It’s been a busy few weeks chez the Bris-cott household. Lara has notched up the litres of foreign pool water swallowed and added Spanish and Italian to her palate, we’ve seen a hell of a lot of our families and I’m still scratching after being bitten to buggery by a variety of Mediterranean critters. The holidays have been lovely. Lara was, on the whole, very well-behaved – she did not scream too much on the flights, she performed nicely for several babysitters and generally didn’t wake up in the night too much after the initial few days. Having come home in a haze of sun-balmed tranquillity, ready to get back to the old routine and even begin taking on some freelance journalism work, I was therefore wholly unprepared for the sudden emergence of Monster Child.
I don’t know if she somehow knows that I’m planning to wean her off the boob during these, the weeks surrounding her first birthday, but all of a sudden my previously manageable – if not quite angelic – little girl seems to have regressed into a very very angry, inconsolable infant. First there’s the new scream she’s perfected – an ultrasonic rip of pure outrage, mauling your eardrums like a sonorous blade. Here’s a little taster:
Secondly, there’s a new wariness bordering on loathing for her formerly well-respected (if not quite beloved) cot. As soon as she catches sight of it, she begins to cry. I breastfeed her, she usually falls asleep, but as soon as I lower her in, as soon as one square millimetre of her paralytic, gro-bag clad form hits the mattress, she’s awake and re-mustering her assault on all ears within a mile radius. This all whilst standing and rocking against the bars, her face, showing up on the monitor, a paroxysm of rage.
She can keep this up for between 5 and 20 minutes before falling asleep with her head hooked over the bar and then, eventually, sitting back down and plunging headfirst onto the mattress and thankful oblivion. By this point I can either breathe a sigh of relief and enjoy that second glass of wine I’ve just poured (or coffee if it’s a nap rather than bedtime) or in about ten minutes or so she will start crying again, haul herself up to a standing position once more (why? When have you ever awoken from an unhappy slumber with the innate compulsion that standing upright will make everything better?!) and the whole sorry cycle will repeat itself. At night I am reminded of those first few weeks of sleep training around month five or six where I would watch the clock and pray. Now it’s just ridiculous. On Monday night she woke up at 3.30am. I left her, painstakingly, till 3.55am by which point she had put herself back to sleep and woken up again about four times, before giving in and going to get her. At 4.55am she was still feeding. Surely this isn’t normal for a healthy eleven-and-a-half-month old?!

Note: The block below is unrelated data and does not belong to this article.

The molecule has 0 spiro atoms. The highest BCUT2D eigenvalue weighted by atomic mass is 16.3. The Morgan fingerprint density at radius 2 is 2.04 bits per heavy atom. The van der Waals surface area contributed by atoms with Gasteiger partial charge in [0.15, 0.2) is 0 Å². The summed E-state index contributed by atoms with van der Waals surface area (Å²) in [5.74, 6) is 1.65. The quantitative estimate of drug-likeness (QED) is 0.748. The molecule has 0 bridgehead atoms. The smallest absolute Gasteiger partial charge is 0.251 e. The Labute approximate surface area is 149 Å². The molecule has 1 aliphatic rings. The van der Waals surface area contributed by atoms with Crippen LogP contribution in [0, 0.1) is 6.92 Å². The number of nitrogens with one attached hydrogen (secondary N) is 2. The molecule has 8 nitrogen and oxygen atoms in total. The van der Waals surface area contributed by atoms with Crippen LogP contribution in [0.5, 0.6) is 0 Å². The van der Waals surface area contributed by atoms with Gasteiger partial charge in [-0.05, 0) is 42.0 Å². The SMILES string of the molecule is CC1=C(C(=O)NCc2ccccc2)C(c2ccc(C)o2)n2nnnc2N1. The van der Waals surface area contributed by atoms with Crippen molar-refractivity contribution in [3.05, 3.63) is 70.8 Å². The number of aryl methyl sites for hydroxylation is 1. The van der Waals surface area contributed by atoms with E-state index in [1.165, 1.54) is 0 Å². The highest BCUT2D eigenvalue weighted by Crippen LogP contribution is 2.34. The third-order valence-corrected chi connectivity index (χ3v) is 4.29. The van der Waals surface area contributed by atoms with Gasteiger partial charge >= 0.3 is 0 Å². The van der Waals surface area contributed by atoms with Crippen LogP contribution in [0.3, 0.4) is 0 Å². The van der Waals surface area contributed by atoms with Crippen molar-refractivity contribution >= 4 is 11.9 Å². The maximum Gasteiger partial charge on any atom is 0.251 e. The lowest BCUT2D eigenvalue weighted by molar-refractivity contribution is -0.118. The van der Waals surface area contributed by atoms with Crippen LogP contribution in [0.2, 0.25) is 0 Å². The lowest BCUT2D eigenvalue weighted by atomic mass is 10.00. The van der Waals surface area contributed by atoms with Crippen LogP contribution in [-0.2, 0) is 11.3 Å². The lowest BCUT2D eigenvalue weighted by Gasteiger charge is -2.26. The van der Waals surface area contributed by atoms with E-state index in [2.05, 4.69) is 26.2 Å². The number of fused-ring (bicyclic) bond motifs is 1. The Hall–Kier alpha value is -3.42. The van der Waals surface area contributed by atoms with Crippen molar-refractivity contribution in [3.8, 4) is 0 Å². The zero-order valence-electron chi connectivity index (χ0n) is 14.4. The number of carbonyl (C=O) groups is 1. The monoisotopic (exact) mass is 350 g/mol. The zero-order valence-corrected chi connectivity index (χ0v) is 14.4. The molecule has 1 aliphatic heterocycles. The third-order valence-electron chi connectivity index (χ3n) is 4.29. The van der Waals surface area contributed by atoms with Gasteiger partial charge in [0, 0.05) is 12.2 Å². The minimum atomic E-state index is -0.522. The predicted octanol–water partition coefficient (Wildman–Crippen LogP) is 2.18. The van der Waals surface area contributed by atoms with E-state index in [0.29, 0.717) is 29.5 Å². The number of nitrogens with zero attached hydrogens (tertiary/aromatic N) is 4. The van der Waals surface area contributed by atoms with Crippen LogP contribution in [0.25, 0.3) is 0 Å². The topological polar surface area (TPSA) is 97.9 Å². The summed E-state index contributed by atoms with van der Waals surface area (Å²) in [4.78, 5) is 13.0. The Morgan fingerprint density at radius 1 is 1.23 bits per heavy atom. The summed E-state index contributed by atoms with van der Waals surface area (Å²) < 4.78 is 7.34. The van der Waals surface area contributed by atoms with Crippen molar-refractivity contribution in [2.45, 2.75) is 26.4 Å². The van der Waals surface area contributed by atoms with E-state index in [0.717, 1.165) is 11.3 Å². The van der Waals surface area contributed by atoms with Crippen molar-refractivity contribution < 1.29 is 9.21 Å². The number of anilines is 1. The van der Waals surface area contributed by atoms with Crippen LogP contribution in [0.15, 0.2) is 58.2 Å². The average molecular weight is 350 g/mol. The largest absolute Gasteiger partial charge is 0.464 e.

Then there’s the eating. I’ve moaned about this before, I know, but since then things have developed – not the least of which her ability to work out my tricks. She seems to go through cycles of eating almost everything I give her for about a week or so, then barely anything at all. At the moment, she’s so knackered after not napping or sleeping well she’s at her most fussy and I’m lucky if I can make her something she will deign to taste, let alone swallow. Tired of cooking and wasting food, I’ve resorted to mini sandwiches, Babybel, cucumber, toast fingers, banana, nectarine and yoghurt. Anything vaguely resembling a pudding is, of course, inhaled without question.
Nappy changing is also a constant battle these days – gone are the moments of peaceful smiles and winsome chirping when placed upon the change mat. Long gone. As soon as we are laid down upon the mat, we scream, we writhe and we kick. As soon as we are bare-bottomed, we must escape by ANY MEANS NECESSARY. As soon as a new nappy is produced, we must fight all attempts to have it fastened to one’s rear and instead grab it and hang on with the grip of a very small Titan, using teeth if needs be. If the opportunity to get a foot or indeed any other appendage inside the dirty nappy before it is discarded and then smear the contents onto any part of the nappy-changer arises, we must seize it.
I wouldn’t mind the fussy eating, nappy battles or even the lack of sleep if it had come at a better time. As it happens I’ve just taken on my first freelance gig and am trying to scrape as much work into my Lara-free moments as possible. Which, at the moment, is proving an almighty challenge as my Lara-free moments mainly consist of watching her wage war on her cot bars through the monitor, trying to wedge the phone under my chin while scribbling undecipherable shorthand into a notebook and desperately trying to ignore the echoes of her screams as they gnaw round my lower intestines. Will it get any easier? According to my far-too-cheerful plumber, father of two grown up sons, no.
No Mummy, you can’t end a sentence with a preposition!
I can only hope that this horrible phase is just that – a phase – caused by a combination of post-holiday unsettledness, unusual noises in the house (we’re having a new shower and dishwasher installed, a mere 10 months after moving in) and that old, reliable tune – teeth. As it is, weaning off breastfeeding is sliding ever lower on my list of priorities right now as it is one of the only sure ways of calming her down. Plus, she doesn’t bite anymore. Which is nice of her. Hopefully, in a few days or weeks I will report back with happier news. For now, however, I see those Terrible Twos and I raise them Onerous Ones.